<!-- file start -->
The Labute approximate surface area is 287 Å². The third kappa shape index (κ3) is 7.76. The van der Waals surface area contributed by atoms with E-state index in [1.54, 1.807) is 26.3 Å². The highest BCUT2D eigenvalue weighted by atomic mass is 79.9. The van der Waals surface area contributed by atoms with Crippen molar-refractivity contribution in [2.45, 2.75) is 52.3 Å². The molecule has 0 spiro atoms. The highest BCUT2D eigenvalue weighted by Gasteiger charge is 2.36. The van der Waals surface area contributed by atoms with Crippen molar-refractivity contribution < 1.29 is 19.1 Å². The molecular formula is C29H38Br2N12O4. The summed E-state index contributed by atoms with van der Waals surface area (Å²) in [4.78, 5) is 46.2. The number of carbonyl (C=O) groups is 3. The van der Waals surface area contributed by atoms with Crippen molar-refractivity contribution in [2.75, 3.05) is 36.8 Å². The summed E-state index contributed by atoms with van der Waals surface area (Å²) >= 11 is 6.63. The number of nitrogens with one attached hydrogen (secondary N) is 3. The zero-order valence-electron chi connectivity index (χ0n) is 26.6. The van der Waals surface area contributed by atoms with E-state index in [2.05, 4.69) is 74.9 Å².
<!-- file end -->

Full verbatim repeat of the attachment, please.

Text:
The Labute approximate surface area is 287 Å². The third kappa shape index (κ3) is 7.76. The van der Waals surface area contributed by atoms with E-state index in [1.54, 1.807) is 26.3 Å². The highest BCUT2D eigenvalue weighted by atomic mass is 79.9. The van der Waals surface area contributed by atoms with Crippen molar-refractivity contribution in [2.45, 2.75) is 52.3 Å². The molecule has 0 spiro atoms. The highest BCUT2D eigenvalue weighted by Gasteiger charge is 2.36. The van der Waals surface area contributed by atoms with Crippen molar-refractivity contribution < 1.29 is 19.1 Å². The molecular formula is C29H38Br2N12O4. The summed E-state index contributed by atoms with van der Waals surface area (Å²) in [4.78, 5) is 46.2. The number of carbonyl (C=O) groups is 3. The van der Waals surface area contributed by atoms with Crippen molar-refractivity contribution in [2.75, 3.05) is 36.8 Å². The summed E-state index contributed by atoms with van der Waals surface area (Å²) >= 11 is 6.63. The number of nitrogens with one attached hydrogen (secondary N) is 3. The zero-order valence-electron chi connectivity index (χ0n) is 26.6. The van der Waals surface area contributed by atoms with E-state index in [2.05, 4.69) is 74.9 Å².